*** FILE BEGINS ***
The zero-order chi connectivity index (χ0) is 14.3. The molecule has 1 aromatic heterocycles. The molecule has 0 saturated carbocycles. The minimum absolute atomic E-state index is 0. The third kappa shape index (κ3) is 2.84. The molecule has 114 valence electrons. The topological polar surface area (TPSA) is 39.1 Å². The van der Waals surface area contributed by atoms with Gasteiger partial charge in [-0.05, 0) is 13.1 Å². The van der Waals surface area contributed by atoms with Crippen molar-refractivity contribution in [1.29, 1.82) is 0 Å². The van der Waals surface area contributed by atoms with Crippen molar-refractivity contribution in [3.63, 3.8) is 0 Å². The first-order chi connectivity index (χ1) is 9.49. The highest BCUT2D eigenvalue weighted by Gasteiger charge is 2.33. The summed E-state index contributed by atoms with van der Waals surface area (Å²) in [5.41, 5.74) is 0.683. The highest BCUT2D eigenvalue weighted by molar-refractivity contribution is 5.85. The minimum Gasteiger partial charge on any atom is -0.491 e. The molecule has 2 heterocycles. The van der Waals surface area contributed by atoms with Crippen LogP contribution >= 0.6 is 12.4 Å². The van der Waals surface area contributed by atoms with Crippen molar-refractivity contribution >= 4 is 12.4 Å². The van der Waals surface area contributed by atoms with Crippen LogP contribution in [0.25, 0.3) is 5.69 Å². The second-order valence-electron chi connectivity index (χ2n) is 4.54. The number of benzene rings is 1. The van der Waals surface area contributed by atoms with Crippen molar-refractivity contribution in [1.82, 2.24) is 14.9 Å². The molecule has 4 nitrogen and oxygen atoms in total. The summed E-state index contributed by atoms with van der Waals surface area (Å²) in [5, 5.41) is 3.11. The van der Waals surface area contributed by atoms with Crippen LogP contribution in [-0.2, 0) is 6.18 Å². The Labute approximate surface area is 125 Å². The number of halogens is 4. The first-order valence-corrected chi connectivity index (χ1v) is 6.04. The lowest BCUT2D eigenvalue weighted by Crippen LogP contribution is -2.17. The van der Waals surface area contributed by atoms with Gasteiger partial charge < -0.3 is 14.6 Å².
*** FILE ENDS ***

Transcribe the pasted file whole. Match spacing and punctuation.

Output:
The zero-order chi connectivity index (χ0) is 14.3. The molecule has 1 aromatic heterocycles. The molecule has 0 saturated carbocycles. The minimum absolute atomic E-state index is 0. The third kappa shape index (κ3) is 2.84. The molecule has 114 valence electrons. The topological polar surface area (TPSA) is 39.1 Å². The van der Waals surface area contributed by atoms with Gasteiger partial charge in [-0.05, 0) is 13.1 Å². The van der Waals surface area contributed by atoms with Crippen molar-refractivity contribution in [1.29, 1.82) is 0 Å². The van der Waals surface area contributed by atoms with Crippen molar-refractivity contribution in [3.63, 3.8) is 0 Å². The first-order chi connectivity index (χ1) is 9.49. The highest BCUT2D eigenvalue weighted by Gasteiger charge is 2.33. The summed E-state index contributed by atoms with van der Waals surface area (Å²) in [5.41, 5.74) is 0.683. The highest BCUT2D eigenvalue weighted by molar-refractivity contribution is 5.85. The minimum Gasteiger partial charge on any atom is -0.491 e. The molecule has 2 heterocycles. The van der Waals surface area contributed by atoms with Crippen LogP contribution >= 0.6 is 12.4 Å². The van der Waals surface area contributed by atoms with Crippen molar-refractivity contribution >= 4 is 12.4 Å². The van der Waals surface area contributed by atoms with Crippen LogP contribution in [0.25, 0.3) is 5.69 Å². The second-order valence-electron chi connectivity index (χ2n) is 4.54. The number of benzene rings is 1. The van der Waals surface area contributed by atoms with Crippen molar-refractivity contribution in [1.82, 2.24) is 14.9 Å². The molecule has 4 nitrogen and oxygen atoms in total. The summed E-state index contributed by atoms with van der Waals surface area (Å²) in [5, 5.41) is 3.11. The van der Waals surface area contributed by atoms with Crippen LogP contribution in [-0.2, 0) is 6.18 Å². The Labute approximate surface area is 125 Å². The number of halogens is 4. The first-order valence-corrected chi connectivity index (χ1v) is 6.04. The lowest BCUT2D eigenvalue weighted by Crippen LogP contribution is -2.17. The van der Waals surface area contributed by atoms with Gasteiger partial charge < -0.3 is 14.6 Å².